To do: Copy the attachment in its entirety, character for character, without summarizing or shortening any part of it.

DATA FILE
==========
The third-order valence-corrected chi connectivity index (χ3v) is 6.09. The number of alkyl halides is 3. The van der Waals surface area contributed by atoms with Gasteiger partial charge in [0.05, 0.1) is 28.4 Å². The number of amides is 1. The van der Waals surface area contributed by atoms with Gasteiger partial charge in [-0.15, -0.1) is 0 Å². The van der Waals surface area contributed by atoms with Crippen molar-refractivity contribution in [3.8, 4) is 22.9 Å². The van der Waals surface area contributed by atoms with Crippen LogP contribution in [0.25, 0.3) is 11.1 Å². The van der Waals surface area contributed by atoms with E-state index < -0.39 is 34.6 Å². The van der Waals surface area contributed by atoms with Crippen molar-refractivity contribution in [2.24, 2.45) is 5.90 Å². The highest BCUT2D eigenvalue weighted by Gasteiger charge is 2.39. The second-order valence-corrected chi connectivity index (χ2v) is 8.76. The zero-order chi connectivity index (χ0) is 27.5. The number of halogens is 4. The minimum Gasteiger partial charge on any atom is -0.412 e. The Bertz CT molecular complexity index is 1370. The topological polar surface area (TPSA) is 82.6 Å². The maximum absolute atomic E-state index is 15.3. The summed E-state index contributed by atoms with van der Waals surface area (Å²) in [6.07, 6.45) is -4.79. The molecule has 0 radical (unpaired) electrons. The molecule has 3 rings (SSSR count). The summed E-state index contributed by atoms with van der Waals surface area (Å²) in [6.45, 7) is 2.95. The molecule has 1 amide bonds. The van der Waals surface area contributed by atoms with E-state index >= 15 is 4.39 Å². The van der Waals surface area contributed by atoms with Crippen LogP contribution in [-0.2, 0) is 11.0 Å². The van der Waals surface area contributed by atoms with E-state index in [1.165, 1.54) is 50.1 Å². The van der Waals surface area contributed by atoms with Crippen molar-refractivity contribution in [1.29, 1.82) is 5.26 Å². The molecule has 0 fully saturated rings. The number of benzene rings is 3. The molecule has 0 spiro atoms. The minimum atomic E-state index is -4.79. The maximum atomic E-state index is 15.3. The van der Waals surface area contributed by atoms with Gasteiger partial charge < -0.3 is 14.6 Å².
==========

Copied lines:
The third-order valence-corrected chi connectivity index (χ3v) is 6.09. The number of alkyl halides is 3. The van der Waals surface area contributed by atoms with Gasteiger partial charge in [0.05, 0.1) is 28.4 Å². The number of amides is 1. The van der Waals surface area contributed by atoms with Gasteiger partial charge in [-0.15, -0.1) is 0 Å². The van der Waals surface area contributed by atoms with Crippen molar-refractivity contribution in [3.8, 4) is 22.9 Å². The van der Waals surface area contributed by atoms with Crippen LogP contribution in [0.25, 0.3) is 11.1 Å². The van der Waals surface area contributed by atoms with E-state index < -0.39 is 34.6 Å². The van der Waals surface area contributed by atoms with Crippen molar-refractivity contribution in [2.24, 2.45) is 5.90 Å². The highest BCUT2D eigenvalue weighted by Gasteiger charge is 2.39. The second-order valence-corrected chi connectivity index (χ2v) is 8.76. The zero-order chi connectivity index (χ0) is 27.5. The number of halogens is 4. The minimum Gasteiger partial charge on any atom is -0.412 e. The Bertz CT molecular complexity index is 1370. The topological polar surface area (TPSA) is 82.6 Å². The maximum absolute atomic E-state index is 15.3. The summed E-state index contributed by atoms with van der Waals surface area (Å²) in [6.07, 6.45) is -4.79. The molecule has 0 radical (unpaired) electrons. The molecule has 3 rings (SSSR count). The summed E-state index contributed by atoms with van der Waals surface area (Å²) in [6.45, 7) is 2.95. The molecule has 1 amide bonds. The van der Waals surface area contributed by atoms with E-state index >= 15 is 4.39 Å². The van der Waals surface area contributed by atoms with Crippen LogP contribution in [-0.2, 0) is 11.0 Å². The van der Waals surface area contributed by atoms with E-state index in [1.165, 1.54) is 50.1 Å². The van der Waals surface area contributed by atoms with Crippen molar-refractivity contribution in [1.29, 1.82) is 5.26 Å². The molecule has 0 fully saturated rings. The number of benzene rings is 3. The molecule has 0 spiro atoms. The minimum atomic E-state index is -4.79. The maximum atomic E-state index is 15.3. The van der Waals surface area contributed by atoms with Gasteiger partial charge < -0.3 is 14.6 Å².